NICs that provide buffering and support DMA or bus mastering are going to be more expensive than NICs that do not. However, when selecting a NIC for a mission-critical server, you will probably want to buy one with all the performance bells and whistles.
There is a slight chance you might run into three other computer bus architectures: EISA, VESA, and MCA. Extended Industry Standard Architecture (EISA) was developed by Compaq and other PC clone manufacturers as a suggested PC slot standard (it never became the industry standard) when IBM rolled out PCs embracing Micro Channel Architecture (which is now nothing more than a footnote in bus architecture literature). EISA provided 32-bit bus throughput as well as ISA compatibility. The Video Electronics Standards Association (VESA) bus provided support for 486 processors. This 32-bit bus system has been abandoned by motherboard manufacturers in favor of the PCI bus. Micro Channel Architecture (MCA) was a new bus system launched by IBM for its PS/2 family of computers. MCA was not compatible with ISA, and the availability of MCA peripherals was limited when the PS/2 family was first introduced. MCA expansion cards were also extremely expensive. The MCA bus was eventually abandoned by IBM in favor of the PCI bus.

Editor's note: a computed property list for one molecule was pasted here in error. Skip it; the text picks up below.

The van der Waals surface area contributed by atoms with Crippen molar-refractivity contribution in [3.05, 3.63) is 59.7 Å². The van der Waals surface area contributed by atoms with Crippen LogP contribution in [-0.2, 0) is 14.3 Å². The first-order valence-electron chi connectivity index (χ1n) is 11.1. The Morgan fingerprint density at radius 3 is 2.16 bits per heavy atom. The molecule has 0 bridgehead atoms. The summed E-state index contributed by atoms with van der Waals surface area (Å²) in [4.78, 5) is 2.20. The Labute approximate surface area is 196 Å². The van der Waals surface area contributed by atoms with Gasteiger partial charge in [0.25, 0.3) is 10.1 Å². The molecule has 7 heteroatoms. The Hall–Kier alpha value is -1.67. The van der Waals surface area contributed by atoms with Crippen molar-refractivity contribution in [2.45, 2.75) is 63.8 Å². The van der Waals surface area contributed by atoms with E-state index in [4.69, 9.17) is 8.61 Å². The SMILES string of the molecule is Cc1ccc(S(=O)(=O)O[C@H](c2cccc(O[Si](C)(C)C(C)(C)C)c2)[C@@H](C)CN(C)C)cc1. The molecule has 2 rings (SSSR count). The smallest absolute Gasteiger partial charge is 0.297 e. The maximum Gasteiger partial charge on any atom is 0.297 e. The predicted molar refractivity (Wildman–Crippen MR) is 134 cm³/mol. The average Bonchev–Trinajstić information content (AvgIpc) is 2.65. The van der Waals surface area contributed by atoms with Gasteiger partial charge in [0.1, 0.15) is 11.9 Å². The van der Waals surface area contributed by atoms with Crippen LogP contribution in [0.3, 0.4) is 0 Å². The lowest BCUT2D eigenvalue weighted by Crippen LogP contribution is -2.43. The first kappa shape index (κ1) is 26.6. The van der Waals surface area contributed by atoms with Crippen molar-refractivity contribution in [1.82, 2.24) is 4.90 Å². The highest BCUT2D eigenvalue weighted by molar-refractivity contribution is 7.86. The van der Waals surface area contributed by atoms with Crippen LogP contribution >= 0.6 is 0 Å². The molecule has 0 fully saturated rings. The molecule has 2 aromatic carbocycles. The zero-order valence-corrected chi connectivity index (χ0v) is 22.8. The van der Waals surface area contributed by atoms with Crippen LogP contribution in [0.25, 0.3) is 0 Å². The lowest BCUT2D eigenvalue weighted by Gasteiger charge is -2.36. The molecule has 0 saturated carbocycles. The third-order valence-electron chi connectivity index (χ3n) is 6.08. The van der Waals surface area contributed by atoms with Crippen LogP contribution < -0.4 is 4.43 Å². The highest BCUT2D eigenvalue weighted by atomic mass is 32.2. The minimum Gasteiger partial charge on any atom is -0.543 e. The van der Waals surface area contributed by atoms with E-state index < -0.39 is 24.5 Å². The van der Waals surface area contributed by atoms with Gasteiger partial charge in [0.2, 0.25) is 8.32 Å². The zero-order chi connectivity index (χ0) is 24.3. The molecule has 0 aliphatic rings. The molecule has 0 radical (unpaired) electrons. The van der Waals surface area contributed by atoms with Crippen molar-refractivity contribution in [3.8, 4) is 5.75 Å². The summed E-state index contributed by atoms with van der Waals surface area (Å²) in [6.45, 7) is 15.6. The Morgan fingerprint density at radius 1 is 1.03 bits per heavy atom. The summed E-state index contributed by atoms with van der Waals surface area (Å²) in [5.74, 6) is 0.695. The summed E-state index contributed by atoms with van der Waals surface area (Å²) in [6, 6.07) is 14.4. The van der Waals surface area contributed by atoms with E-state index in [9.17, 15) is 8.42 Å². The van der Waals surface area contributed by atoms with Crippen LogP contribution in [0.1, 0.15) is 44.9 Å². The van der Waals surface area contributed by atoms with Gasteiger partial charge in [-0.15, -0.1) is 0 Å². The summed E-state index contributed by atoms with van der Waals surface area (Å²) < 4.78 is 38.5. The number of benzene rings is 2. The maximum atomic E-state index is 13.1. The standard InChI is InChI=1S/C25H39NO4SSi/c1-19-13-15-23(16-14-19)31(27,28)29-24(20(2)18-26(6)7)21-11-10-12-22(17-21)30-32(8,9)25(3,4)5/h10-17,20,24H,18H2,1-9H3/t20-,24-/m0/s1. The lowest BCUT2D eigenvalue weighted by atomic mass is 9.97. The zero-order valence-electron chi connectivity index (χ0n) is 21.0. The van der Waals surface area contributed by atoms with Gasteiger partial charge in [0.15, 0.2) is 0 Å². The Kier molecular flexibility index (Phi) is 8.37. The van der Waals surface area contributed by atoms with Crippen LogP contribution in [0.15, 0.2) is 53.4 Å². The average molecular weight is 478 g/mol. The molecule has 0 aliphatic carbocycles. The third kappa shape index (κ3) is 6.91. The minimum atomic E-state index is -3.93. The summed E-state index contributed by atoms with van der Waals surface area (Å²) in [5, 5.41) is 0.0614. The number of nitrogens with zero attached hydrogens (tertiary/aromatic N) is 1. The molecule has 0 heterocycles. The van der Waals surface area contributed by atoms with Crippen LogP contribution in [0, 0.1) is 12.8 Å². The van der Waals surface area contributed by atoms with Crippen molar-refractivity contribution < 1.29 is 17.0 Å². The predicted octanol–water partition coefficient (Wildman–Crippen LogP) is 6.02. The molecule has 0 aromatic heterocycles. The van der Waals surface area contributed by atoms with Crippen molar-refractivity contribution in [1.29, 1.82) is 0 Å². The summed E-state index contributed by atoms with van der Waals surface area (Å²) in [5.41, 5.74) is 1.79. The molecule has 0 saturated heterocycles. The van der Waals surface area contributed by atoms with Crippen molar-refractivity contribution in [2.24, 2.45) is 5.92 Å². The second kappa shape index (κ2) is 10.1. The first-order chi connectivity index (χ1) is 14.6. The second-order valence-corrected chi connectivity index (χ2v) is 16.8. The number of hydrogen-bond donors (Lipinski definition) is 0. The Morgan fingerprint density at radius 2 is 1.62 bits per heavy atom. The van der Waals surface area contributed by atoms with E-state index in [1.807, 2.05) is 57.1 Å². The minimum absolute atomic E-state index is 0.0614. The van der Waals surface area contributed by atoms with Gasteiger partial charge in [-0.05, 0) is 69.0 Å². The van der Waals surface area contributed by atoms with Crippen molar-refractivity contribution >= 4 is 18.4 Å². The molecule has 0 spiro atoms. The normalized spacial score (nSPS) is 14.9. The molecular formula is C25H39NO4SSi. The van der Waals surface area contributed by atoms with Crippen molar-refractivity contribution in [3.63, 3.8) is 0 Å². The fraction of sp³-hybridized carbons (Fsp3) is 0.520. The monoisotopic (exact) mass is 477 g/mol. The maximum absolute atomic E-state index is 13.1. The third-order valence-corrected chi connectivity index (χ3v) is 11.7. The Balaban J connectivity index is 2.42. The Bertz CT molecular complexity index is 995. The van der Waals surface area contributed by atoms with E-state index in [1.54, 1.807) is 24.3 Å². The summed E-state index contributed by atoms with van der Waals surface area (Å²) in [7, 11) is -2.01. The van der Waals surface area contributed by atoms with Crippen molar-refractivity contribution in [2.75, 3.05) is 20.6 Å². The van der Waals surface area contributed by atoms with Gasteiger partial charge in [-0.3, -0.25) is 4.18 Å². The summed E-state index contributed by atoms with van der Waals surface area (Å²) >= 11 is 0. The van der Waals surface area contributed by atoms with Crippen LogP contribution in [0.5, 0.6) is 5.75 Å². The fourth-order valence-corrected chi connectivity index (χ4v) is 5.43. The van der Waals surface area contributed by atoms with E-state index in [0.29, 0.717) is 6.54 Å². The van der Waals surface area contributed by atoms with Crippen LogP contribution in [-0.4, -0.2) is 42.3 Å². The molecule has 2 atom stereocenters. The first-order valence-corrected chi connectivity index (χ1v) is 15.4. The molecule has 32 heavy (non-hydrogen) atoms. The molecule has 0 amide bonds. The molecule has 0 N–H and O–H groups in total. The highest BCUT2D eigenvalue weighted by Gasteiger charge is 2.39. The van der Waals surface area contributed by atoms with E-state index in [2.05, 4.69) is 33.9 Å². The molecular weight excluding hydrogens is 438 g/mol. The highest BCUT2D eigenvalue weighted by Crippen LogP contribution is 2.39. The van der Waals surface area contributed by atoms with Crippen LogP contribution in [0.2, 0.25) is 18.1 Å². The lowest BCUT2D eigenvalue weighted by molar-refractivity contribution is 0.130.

Installing a NIC
You certainly don't need an engineering degree to install a network card in a PC. However, before you tackle the job, you need to be aware of one thing: You need to have a handle on a subject area that an old colleague of mine referred to as "static awareness." Static electricity can actually produce enough voltage to ruin a motherboard or expansion card, such as a NIC. This means that you should use some sort of antistatic wristband that attaches to the PC case or do your work while standing on an antistatic mat. The bottom line is that you should avoid working on the computer in a room that is carpeted.